In recognition that the existing process for siting large renewable energy projects pursuant to Article 10 of the Public Service Law is not approving projects at the rate necessary to achieve New York’s stator goal of 70% renewable energy from electric generating sources by 2030, Governor Cuomo has proposed the Accelerated Renewable Energy Growth and Community Benefit Act with the intent of streamlining the process for siting large renewable energy projects. While the details of the proposal are not yet available, the key components of the proposal include:
(1) a new Office of Renewable Energy Permitting (“Permitting Office”) within the Department of Economic Development (“DED”) for environmental review and permitting of projects;
(2) a NYSERDA program to advance “build–ready” projects prioritizing existing or abandoned commercial sites, brownfields, landfills, former industrial sites, and other underutilized sites;
(3) a host community benefits program to provide incentives to host communities and utility bill discounts for residents of host communities; and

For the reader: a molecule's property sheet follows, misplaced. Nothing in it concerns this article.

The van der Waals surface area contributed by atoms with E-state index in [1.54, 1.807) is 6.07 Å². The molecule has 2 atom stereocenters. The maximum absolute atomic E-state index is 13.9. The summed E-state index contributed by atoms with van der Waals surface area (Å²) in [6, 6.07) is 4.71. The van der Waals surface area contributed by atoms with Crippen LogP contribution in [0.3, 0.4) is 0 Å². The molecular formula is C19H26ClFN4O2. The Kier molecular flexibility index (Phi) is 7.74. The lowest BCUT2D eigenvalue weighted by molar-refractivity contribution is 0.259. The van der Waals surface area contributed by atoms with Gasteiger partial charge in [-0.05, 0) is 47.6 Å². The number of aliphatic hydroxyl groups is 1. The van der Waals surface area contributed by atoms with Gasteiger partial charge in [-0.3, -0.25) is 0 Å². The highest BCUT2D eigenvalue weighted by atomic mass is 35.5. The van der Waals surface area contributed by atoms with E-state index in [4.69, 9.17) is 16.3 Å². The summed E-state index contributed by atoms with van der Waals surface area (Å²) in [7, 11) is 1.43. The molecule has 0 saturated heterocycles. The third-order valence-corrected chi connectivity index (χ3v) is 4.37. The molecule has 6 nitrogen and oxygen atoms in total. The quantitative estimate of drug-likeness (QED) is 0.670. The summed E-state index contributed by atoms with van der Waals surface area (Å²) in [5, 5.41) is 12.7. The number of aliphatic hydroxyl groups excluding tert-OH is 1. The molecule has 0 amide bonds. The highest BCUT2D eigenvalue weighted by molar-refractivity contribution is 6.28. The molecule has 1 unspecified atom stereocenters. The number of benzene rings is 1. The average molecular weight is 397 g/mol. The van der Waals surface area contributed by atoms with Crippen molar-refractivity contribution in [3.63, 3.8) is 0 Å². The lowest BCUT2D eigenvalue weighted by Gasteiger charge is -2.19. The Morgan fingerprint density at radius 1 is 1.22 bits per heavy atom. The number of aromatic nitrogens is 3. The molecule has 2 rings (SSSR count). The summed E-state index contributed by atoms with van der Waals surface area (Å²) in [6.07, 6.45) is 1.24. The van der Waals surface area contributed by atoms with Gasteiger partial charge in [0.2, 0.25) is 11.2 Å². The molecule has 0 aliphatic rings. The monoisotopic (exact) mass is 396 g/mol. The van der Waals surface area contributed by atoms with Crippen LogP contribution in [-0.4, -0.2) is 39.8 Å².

(4) accelerated transmission infrastructure development. Projects currently under review under the Article 10 process will be able to opt-in to the new permitting process.
The goals of the new Permitting Office sound a lot like the goals of the Article 10 process (i.e. a project approval board with a board decision within one year of a complete application) when it was passed in 2011. The key distinction is while the Article 10 process is managed by the Public Service Commission and its extensive regulatory review structures, the Permitting Office would be housed in the DED, which currently appears to lack significant processes for reviewing these types of projects. The Governor’s announcement also states that “Municipalities will have an opportunity to advise the Office on compliance with local laws and the Permitting Office will consider and may apply local laws in light of the State’s clean energy and environmental goals” which implies that there may be significantly less local stakeholder participation in the Permitting Office process as compared to the Article 10 process.
These and other details of the proposal and the overlap with Article 10 will be significant to local stakeholders and developers. Stay tuned.